Posts Tagged ‘ SolidWorks Technical Tips ’
Usually when detailing a drawing, we will add a detailed view. Dimensioning this view can be a difficult task, but SolidWorks is always working to make that task easier. One of the tools they have given is an option called foreshortened dimensions. This option allows for the dimension of a radius or diameter to be placed into the view, without regard to the center line or the center point of the part. Please watch the video attached to see how this option works.
One of the SolidWorks 2013 Sneak Peek Features from the SolidWorks Blog…
In SolidWorks 2013, you can exclude selected components in Interference Detection. You can filter components with matching cosmetic threads from Interference Detection results and place them in a separate folder. You can exclude interferences involving hidden components, as well as exclude selected components from Interference Detection results. Optionally, you can specify to remember components to exclude from session to session. This video shows how this applies to cosmetic threads.
You can visit the new SolidWorks 2013 website to see all the major updates and check out more videos. In the meantime, if you want to learn more about how SolidWorks can help your business, check out the videos in the Demo library.
If you are in the surrounding Tulsa area and are interested in SolidWorks, you can sign up for our 2013 Launch Event here!
Come to a SolidWorks 2013 Launch Event and see powerful new products and features that make your design process even more productive:
– New products and design tools to simplify complex tasks
**Be on the look-out for more details to come!**
As I’m sure you all have noticed, the majority of systems require the user to deal with dialog boxes and windows. This means you are constantly going from dialog box to run your command, to your working area and then back to your dialog box. SolidWorks has done a great job in getting out and the way and letting the user focus on their design rather than the software. I’m going to show you some tips and tricks to save you time on your design process while eliminating window washing.
The first thing I am going to show you to prove that SolidWorks is geared towards efficiency is by simply turning of interfaces. If you push F9 and F10, SolidWorks will turn of your left and top interfaces. By doing this, you will more easily refrain from window washing and work in this area alone. You may be wondering, “How can I create my part if I can’t go and select my tools?” You can do this by using your pop up toolbar, shortcut bar, and mouse gesture wheel.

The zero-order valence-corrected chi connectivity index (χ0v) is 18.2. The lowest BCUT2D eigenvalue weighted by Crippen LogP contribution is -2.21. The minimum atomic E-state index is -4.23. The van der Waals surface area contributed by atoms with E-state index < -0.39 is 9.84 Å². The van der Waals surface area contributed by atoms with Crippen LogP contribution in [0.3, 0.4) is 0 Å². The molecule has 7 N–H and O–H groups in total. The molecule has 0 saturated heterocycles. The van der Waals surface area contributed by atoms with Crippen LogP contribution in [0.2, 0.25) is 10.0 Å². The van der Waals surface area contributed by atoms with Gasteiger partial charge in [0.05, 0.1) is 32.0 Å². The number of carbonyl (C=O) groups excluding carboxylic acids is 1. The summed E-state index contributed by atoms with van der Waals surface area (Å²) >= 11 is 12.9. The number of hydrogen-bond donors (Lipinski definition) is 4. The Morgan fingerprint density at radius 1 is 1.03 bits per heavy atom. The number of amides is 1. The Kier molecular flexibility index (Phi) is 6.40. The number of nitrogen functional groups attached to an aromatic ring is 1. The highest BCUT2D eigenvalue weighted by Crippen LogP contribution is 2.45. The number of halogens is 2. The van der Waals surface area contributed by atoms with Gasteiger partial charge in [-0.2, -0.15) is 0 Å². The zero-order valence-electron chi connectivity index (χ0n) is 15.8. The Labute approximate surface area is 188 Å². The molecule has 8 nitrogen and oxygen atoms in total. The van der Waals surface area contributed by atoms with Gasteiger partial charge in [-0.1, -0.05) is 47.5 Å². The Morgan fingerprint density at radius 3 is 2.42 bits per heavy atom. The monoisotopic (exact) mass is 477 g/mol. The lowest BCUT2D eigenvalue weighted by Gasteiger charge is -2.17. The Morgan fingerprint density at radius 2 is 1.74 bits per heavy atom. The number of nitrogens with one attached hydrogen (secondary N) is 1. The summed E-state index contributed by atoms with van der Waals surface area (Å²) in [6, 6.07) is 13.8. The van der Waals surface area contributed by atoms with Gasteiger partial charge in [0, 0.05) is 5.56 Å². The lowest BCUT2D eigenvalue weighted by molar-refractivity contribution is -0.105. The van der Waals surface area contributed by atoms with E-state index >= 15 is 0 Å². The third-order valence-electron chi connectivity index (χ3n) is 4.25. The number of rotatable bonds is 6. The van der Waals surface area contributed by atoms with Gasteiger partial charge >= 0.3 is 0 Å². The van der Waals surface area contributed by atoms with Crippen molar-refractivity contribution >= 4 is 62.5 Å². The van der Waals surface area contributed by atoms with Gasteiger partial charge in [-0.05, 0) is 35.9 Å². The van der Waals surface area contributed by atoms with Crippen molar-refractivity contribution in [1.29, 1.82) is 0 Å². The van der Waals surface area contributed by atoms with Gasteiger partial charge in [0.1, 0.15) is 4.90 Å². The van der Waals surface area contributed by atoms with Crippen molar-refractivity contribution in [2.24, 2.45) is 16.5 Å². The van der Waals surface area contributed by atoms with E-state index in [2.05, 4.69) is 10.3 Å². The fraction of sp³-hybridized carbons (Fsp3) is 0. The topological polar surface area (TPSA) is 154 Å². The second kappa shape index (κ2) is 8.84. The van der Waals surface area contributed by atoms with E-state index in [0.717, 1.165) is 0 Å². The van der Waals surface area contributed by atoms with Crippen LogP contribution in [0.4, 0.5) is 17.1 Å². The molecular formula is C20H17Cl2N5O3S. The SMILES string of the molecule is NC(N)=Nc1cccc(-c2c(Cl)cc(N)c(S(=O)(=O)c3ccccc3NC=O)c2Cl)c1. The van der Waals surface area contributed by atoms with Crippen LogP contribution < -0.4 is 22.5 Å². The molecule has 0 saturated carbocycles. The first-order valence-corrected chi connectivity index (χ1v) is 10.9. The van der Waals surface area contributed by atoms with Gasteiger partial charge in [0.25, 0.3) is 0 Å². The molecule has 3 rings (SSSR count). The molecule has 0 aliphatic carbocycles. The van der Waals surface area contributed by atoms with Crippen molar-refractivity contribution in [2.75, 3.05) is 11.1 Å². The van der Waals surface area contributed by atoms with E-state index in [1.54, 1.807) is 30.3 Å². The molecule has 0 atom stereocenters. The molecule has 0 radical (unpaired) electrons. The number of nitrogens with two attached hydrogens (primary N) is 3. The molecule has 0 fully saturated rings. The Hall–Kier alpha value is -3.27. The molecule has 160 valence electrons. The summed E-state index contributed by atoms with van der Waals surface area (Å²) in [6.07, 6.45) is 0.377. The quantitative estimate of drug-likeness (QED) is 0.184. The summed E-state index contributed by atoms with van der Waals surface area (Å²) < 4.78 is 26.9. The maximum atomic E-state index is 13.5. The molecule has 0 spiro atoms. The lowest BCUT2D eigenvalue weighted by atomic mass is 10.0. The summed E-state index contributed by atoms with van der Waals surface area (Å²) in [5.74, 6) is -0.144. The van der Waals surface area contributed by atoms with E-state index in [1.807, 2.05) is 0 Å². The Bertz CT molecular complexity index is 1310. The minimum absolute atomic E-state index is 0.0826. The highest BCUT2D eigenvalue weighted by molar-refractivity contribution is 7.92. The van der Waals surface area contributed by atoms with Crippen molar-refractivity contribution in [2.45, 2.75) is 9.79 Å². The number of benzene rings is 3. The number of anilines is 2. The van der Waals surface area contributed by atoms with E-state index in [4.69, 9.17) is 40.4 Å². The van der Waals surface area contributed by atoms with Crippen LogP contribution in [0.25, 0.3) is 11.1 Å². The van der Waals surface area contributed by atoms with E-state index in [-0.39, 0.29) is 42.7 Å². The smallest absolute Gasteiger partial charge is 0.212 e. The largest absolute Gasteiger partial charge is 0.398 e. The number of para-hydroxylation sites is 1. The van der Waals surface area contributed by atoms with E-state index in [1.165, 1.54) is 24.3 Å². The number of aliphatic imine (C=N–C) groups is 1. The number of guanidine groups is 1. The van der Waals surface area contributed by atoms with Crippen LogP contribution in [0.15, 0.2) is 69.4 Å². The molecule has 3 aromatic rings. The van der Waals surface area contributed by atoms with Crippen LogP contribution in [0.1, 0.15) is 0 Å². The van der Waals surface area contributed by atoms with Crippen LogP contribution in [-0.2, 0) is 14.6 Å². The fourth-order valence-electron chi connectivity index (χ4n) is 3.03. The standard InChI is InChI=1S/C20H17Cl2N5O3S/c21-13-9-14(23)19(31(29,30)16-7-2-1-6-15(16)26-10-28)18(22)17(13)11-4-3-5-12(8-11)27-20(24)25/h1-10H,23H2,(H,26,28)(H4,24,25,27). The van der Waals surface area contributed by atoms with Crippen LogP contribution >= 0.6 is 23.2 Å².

These three things house your commands at your fingertips, rather than window washing back and forth to dialog boxes and other commands. By turning off the interfaces, you no longer have to worry about letting the mouse follow your eyes to select the commands from the toolbars. Turning these off for a few weeks will help you to train yourself not to window wash across your monitor but rather to use the commands that automatically come to you. It’s not possible to do everything in SolidWorks without a dialog box, but you will be surprised at how much you can.
You remember me talking about the pop up toolbar, shortcut bar and mouse gesture wheel, but what are these three features? The pop up toolbar (pictured left) appears when you click on an existing item. It gives you quick commands such as “edit feature” and “edit sketch”. With the pop up bar, you know longer have to go into your design tree to edit the different aspects of your part. However, unlike the shortcut bar and mouse gesture wheel, the pop up toolbar is not currently customizable.
The shortcut bar (shown below) appears when you push the “S” key. This houses what you need to create a new part (Extrude, Revolve, Etc…). This bar is fully customizable. To do so you simply push your “S” key> right click on the shortcut bar> click customize> drag and drop the items you wish to add onto the toolbar.
The mouse gesture wheel (pictured below) is used to run really frequent commands. To use this you simply hold down your right mouse and slowly drag is bringing up the mouse gesture wheel. This too is customizable. To customize this wheel go to tools> options> mouse gesture. There are many other ways to reduce mouse travel as well, these are just a few to get you started.
Do you use a lot of Weldments? Are there missing properties that you need to add? There are two ways to automatically add custom properties. The first method would be used if you are using multiple different weldment profiles at random depending on your application. For example, you use multiple sizes of square tube but also multiple sizes of rectangular tube. The first method would keep you from having to repeat the same steps on dozens of files. The second method is for users who only have a few weldment sizes that they use on a regular basis.
Method 1: You can have SoldWorks automatically add a custom weldment property to new cutlist item folders by right clicking on the weldment icon and choosing properties. See image left. Add properties to this dialog and then when new folders are automatically created SolidWorks will add the custom property to the new folder for this file. If you are doing this often enough, you can create a custom part template that already has the “weldment” feature in the feature tree with the standard property already listed in it. This will keep you from manually adding custom properties to many weldment profile files.
Method 2: Also, it is possible to add a custom property to your weldment profiles to get specific properties and values from the cross-section. To do this, open the weldment profile from your SolidWorks Common Data folder then setup the custom property as you would any other part file then save the library feature part as well.
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